EFL League Two – The Lowest Tier of the English Football League
The English league pyramid extends further than most, and the 24 teams in the lowest division of the Football League do battle each season to ascend through the ranks or avoid dropping out altogether. The game is of a good standard considering this is the fourth tier of professional football in England, and it’s one of those leagues where anything can happen.
Formation, Foundation and Evolution
Still referred to by some as the ‘old fourth division’, EFL League Two came into being under its current name during the 2004-05 season. Before this, it was the Football League Third Division, with the change occurring when the top teams in English Football joined the Premier League.
Going even further back, it operated as Division Four from its inception in 1958.
The Base of the Professional Pyramid
As the national sport, it’s perhaps no surprise to see that England is the only European nation where professional competitive football spans four whole divisions. It also illustrates the ups and downs faced by even well-run clubs. At the time of writing, three former Premier League teams participate in League Two, int the form of Bradford City, Oldham Athletic and Swindon Town. Other big names to have participated in recent years include Portsmouth, Coventry City and Notts County, with the first two having successfully climbed back up the leagues and the latter having since left league football altogether.
The Battle to Stay in the Football League
While professional English football spans four divisions, the entire structure spans tiers that reach double figures. In practice, the upper echelon of non-league football boasts its fair share of professional teams. However, there is an understandable drop-off in revenue and reputation for any club that drops out of the league.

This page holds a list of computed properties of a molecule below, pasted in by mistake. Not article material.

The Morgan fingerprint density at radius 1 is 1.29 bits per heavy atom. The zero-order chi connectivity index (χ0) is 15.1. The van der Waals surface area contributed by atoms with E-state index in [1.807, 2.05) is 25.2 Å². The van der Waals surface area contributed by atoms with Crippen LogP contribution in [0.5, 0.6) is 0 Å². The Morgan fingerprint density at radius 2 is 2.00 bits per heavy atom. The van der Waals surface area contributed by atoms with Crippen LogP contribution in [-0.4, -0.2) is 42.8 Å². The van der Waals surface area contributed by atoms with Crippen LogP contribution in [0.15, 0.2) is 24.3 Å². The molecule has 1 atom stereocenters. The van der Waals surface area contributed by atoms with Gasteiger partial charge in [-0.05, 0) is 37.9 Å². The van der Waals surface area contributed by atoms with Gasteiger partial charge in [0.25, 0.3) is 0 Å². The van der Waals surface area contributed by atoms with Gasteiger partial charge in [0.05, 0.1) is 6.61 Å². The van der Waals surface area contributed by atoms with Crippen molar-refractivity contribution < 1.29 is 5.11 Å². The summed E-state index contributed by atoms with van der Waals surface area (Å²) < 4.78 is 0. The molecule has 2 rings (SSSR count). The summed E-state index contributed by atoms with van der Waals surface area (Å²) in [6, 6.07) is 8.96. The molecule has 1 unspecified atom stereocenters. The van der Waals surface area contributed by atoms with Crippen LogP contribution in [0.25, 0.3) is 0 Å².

Fortunately, League Two incorporates the fewest relegation spots of any Football League division, with two teams ultimately dropping out. They’re replaced by the National League champions, along with the winners of a playoff between teams finishing from second to seventh.
Promotion and Playoffs
Unsurprisingly, the vast majority of teams in the division look upwards rather than downwards. There’s rarely a vast gulf in quality between the 24 participating sides, and the majority enter each season with optimism.
There are four promotion spots available, with the top three finishers automatically rising into League One. The playoffs involve the fourth to seventh-place finishers, who battle it out to make the step up.
Teams from this division also battle it out with League One teams and several Premier League academy sides in the EFL Trophy. That’s alongside their invitations to the FA Cup and EFL Cup, ensuring a particularly gruelling season for those that overperform.
While not the highest-quality competitive football in England, there’s plenty of passion and excitement to go around, along with the occasional fairytale cup run. Rivalries form and fans cross the country to urge their team on to success, resulting in magical experiences every season for those that choose to travel.